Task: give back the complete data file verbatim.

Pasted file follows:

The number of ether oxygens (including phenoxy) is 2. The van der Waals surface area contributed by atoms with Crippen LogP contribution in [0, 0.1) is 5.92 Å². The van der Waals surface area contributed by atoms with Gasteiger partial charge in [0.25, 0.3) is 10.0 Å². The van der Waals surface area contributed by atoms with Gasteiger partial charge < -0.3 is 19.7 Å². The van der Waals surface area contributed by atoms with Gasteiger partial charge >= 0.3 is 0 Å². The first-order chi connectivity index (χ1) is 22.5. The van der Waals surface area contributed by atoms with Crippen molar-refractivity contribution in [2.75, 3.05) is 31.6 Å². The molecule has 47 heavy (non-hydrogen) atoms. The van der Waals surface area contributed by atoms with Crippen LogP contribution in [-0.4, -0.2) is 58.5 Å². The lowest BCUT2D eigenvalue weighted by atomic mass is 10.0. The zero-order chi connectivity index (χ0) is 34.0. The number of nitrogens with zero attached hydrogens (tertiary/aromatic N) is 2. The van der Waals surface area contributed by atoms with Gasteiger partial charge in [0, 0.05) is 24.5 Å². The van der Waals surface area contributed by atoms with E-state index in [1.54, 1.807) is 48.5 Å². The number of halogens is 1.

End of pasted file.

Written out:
The number of ether oxygens (including phenoxy) is 2. The van der Waals surface area contributed by atoms with Crippen LogP contribution in [0, 0.1) is 5.92 Å². The van der Waals surface area contributed by atoms with Gasteiger partial charge in [0.25, 0.3) is 10.0 Å². The van der Waals surface area contributed by atoms with Gasteiger partial charge < -0.3 is 19.7 Å². The van der Waals surface area contributed by atoms with Gasteiger partial charge >= 0.3 is 0 Å². The first-order chi connectivity index (χ1) is 22.5. The van der Waals surface area contributed by atoms with Crippen molar-refractivity contribution in [2.75, 3.05) is 31.6 Å². The molecule has 47 heavy (non-hydrogen) atoms. The van der Waals surface area contributed by atoms with Crippen LogP contribution in [-0.4, -0.2) is 58.5 Å². The lowest BCUT2D eigenvalue weighted by atomic mass is 10.0. The zero-order chi connectivity index (χ0) is 34.0. The number of nitrogens with zero attached hydrogens (tertiary/aromatic N) is 2. The van der Waals surface area contributed by atoms with Gasteiger partial charge in [0, 0.05) is 24.5 Å². The van der Waals surface area contributed by atoms with E-state index in [1.54, 1.807) is 48.5 Å². The number of halogens is 1.